Kolumba Museum

Peter Zumthor, Rasmus Hjortshøj · Kolumba Museum
Rasmus Hjortshøj

From the website of the Museum.
»Although our lives take place everywhere, we remember some places in particular. One such place is „Kolumba“ in Cologne’s city centre. A secret garden, stone ruins, a uniquely dense archaeological site: the ruins of the Gothic church in the centre of rebuilt Cologne are the most impressive symbol of the city’s almost complete destruction during the Second World War.

Peter Zumthor, Rasmus Hjortshøj · Kolumba Museum
Rasmus Hjortshøj

The new building designed by Peter Zumthor transfers the sum of the existing fragments into one complete building. In adopting the original plans and building on the ruins, the new building becomes part of the architectural continuum. The warm grey brick of the massive building unite with the tuffs, basalt and bricks of the ruins.

Peter Zumthor, Rasmus Hjortshøj · Kolumba Museum
Rasmus Hjortshøj

The new building develops seamlessly from the old remains whilst respecting it in every detail. In terms of urban planning, it restores the lost core of one of the once most beautiful parts of Cologne’s city centre. Inside the building a peaceful courtyard takes the place of a lost medieval cemetery.

Peter Zumthor, Rasmus Hjortshøj · Kolumba Museum
Rasmus Hjortshøj

The largest room of the building encompasses the two thousand year structure of the city as an uncensored memory landscape. Its “filter walls” create air and light permeable membranes which contain within them the functionally independent chapel. The chapel is removed from the changing cityscape and given a final location, in which it will be assured a dignified continuing existence. Located above – carried by slim columns, which gently prod the archaeological excavation like needles – is an exhibition floor.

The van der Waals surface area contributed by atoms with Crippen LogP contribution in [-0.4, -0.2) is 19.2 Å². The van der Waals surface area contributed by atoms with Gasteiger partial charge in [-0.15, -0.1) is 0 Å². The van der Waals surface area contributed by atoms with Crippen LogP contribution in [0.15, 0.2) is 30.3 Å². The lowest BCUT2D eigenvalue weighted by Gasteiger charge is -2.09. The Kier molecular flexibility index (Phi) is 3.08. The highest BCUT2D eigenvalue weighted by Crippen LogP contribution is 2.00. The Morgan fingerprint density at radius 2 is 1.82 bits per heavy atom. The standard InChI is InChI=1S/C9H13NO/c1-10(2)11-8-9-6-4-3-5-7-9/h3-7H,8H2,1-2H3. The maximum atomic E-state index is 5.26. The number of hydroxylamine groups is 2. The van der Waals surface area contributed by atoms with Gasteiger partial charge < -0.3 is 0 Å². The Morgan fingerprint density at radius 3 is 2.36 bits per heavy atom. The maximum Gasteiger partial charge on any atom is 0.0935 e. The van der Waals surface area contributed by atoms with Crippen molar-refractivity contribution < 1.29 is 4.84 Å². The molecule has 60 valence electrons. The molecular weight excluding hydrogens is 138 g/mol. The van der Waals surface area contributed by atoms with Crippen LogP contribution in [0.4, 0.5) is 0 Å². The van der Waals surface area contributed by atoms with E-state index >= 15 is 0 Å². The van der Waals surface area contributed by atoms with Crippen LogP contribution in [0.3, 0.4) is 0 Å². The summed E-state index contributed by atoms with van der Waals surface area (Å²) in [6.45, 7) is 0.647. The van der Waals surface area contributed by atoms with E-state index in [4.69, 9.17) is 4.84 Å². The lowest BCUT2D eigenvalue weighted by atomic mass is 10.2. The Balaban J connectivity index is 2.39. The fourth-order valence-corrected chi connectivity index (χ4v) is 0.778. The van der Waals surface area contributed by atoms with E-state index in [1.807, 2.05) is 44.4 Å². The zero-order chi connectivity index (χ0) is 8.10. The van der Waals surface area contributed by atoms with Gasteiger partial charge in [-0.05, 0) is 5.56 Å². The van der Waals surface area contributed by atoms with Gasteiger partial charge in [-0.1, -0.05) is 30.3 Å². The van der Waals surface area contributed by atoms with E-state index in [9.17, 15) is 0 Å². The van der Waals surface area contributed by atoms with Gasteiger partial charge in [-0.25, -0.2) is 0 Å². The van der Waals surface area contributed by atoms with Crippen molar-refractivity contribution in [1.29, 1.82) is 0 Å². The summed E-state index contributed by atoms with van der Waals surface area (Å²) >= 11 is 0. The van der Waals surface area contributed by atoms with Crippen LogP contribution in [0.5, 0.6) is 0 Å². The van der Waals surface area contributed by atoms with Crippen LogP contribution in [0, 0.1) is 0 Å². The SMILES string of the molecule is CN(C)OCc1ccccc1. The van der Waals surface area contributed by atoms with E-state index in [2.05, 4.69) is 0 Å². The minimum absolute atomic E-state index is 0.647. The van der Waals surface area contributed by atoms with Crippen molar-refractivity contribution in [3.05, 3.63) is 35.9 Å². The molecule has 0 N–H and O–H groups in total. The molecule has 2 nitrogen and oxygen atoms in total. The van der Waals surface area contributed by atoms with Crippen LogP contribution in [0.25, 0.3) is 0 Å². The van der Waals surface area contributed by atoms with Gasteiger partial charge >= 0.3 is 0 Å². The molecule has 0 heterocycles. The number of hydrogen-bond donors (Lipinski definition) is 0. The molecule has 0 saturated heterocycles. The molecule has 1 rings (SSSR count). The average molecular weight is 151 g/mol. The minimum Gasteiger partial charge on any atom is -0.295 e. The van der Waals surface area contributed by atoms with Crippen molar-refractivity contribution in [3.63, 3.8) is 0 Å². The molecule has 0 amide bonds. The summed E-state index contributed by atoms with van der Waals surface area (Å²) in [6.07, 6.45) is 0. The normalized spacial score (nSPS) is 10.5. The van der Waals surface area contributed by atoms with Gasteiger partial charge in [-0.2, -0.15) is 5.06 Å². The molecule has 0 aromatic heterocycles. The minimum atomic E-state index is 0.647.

Its spatial structure was similarly developed from the idiosyncratic ground plan. It connects seamlessly to the northern building part, which – as a completely new building – will house further exhibition rooms and the treasury as well as the stairway, foyer, museum entrance and the underground storage areas.

Peter Zumthor, Rasmus Hjortshøj · Kolumba Museum
Rasmus Hjortshøj

The sixteen exhibition rooms possess the most varying qualities with regard to incoming daylight, size, proportion and pathways. What they all have in common is the reduced materiality of the brick, mortar, plaster and terrazzo in front of which will appear the works of art.

Peter Zumthor, Rasmus Hjortshøj · Kolumba Museum
Rasmus Hjortshøj

Kolumba will be a shadow museum which will evolve only in the course of the day and the seasons. Some of the wall-sized windows allow daylight to penetrate from all directions. The steel frames decorate the brick coat like brooches and segment the monumental facade. Though respectful of the location and the seriousness of its contents, Kolumba will emanate serenity and an inviting cheerfulness.«
(Stefan Kraus, Projectdescription in the Catalogue of the International Architecture Biennale, Venice 2002)

Peter Zumthor, Rasmus Hjortshøj · Kolumba Museum
Rasmus Hjortshøj

Peter Zumthor, Rasmus Hjortshøj · Kolumba Museum
Rasmus Hjortshøj
Peter Zumthor, Rasmus Hjortshøj · Kolumba Museum
Rasmus Hjortshøj
Peter Zumthor, Rasmus Hjortshøj · Kolumba Museum
Rasmus Hjortshøj
Peter Zumthor, Rasmus Hjortshøj · Kolumba Museum
Rasmus Hjortshøj
Peter Zumthor, Rasmus Hjortshøj · Kolumba Museum
Rasmus Hjortshøj
Peter Zumthor, Rasmus Hjortshøj · Kolumba Museum
Rasmus Hjortshøj
Peter Zumthor, Rasmus Hjortshøj · Kolumba Museum
Rasmus Hjortshøj
Peter Zumthor, Rasmus Hjortshøj · Kolumba Museum
Rasmus Hjortshøj
Peter Zumthor, Rasmus Hjortshøj · Kolumba Museum
Rasmus Hjortshøj
Peter Zumthor, Rasmus Hjortshøj · Kolumba Museum
Rasmus Hjortshøj
Peter Zumthor, Rasmus Hjortshøj · Kolumba Museum
Rasmus Hjortshøj
Peter Zumthor, Rasmus Hjortshøj · Kolumba Museum
Rasmus Hjortshøj
Peter Zumthor, Rasmus Hjortshøj · Kolumba Museum
Rasmus Hjortshøj
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